Which metrics matter for innovation success?
Most companies set an innovation budget with the expectation that profits from new products will have a high ROI. Setting metrics for innovation can be difficult. Many factors contribute to innovation success—there isn’t one single metric. According to a McKinsey report, 70% of corporate leaders say innovation is one of the top three business priorities—yet only 22% set innovation metrics. Sometimes businesses place too much value on data at the expense of getting bogged down with too many measures which sometimes reduces innovation.
However, innovation shouldn’t be seen through only a financial lens. Leading companies define measurements by looking at:
- Revenue from new products
- Process measures such as the quantity and quality of ideas in the pipeline
- Increased customer satisfaction associated with new products
In an interview with Asim Syed, food innovation advisor and former Head of Global Food Applications R&D at Dow AgroSciences, he explained how you can use these measures to ensure a high ROI on your innovations.
Percentage of revenue generated from new products
Leadership teams in most companies measure innovation by looking at “innovation sales”—revenue derived from new products. According to Asim, "for an innovation focused company, 10-25% revenue should come from new products, but it’s important that businesses take a long-term view because it may take a few years to generate sales from a new product. If revenue generated from new products is less than 10% of the total revenue, the innovation team is under pressure from senior leadership.”
In some mature organisations, if innovations fail, it can have serious consequences on the organisation’s success and employees, such as termination of employment, lost bonuses and a tarnished brand.
But how can you ensure that you achieve a 25% revenue contribution from your new products? Measuring the quality and quantity of ideas in your pipeline is a good start.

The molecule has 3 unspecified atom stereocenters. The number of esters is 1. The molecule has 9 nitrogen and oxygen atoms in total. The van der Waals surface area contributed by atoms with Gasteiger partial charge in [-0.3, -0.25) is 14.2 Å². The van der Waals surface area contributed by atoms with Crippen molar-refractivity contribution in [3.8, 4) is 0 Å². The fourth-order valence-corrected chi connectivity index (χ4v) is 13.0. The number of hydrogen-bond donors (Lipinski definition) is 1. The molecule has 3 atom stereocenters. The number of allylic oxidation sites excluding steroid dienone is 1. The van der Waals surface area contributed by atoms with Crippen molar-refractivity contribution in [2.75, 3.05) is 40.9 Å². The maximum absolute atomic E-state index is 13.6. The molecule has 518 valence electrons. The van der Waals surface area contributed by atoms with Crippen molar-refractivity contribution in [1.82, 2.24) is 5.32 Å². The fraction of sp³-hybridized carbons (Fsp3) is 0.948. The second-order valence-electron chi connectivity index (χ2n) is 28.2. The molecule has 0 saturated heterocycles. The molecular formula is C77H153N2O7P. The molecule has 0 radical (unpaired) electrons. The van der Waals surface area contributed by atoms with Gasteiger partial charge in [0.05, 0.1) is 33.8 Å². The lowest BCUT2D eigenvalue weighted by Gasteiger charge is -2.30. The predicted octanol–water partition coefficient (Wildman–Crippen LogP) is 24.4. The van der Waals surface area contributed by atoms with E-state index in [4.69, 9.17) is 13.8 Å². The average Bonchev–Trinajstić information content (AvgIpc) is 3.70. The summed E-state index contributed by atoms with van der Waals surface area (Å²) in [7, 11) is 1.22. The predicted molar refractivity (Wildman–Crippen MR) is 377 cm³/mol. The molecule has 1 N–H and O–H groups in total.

Measure the quality and quantity of ideas with a screening process
50% of companies admit that there are deficiencies in their stage-gate process because they haven’t established criteria for killing or prioritising projects. One way to effectively measure the quality of projects that go forward is by screening ideas through a scoring chart. Research reveals that businesses that use scorecard methods in their innovation process obtain a higher value portfolio than other businesses.
Stage-Gate Inc, for example, have provided criteria that businesses should use at each gate to prioritise high quality projects known as “Must Meet Criteria”. The scoring chart includes a yes and no check list with criteria such as:
- Strategic alignment
- Reasonable likelihood of technical feasibility
- Meets environmental health, safety and legal policies
- Positive return vs risk
- No show stoppers (killer variables)
These criteria can help you develop your own scoring system where you can rank projects between 1-10 to decide whether you should kill or pursue a project.
You then need to measure how many ideas you have and which ones are going to the next stage. Asim says, “If you brainstorm and come up with have 100 ideas, 10 should move forward to the idea screening stage. The top 3 ideas should move forward to the feasibility stage when the technical and financial feasibility is assessed.”
Number of patents granted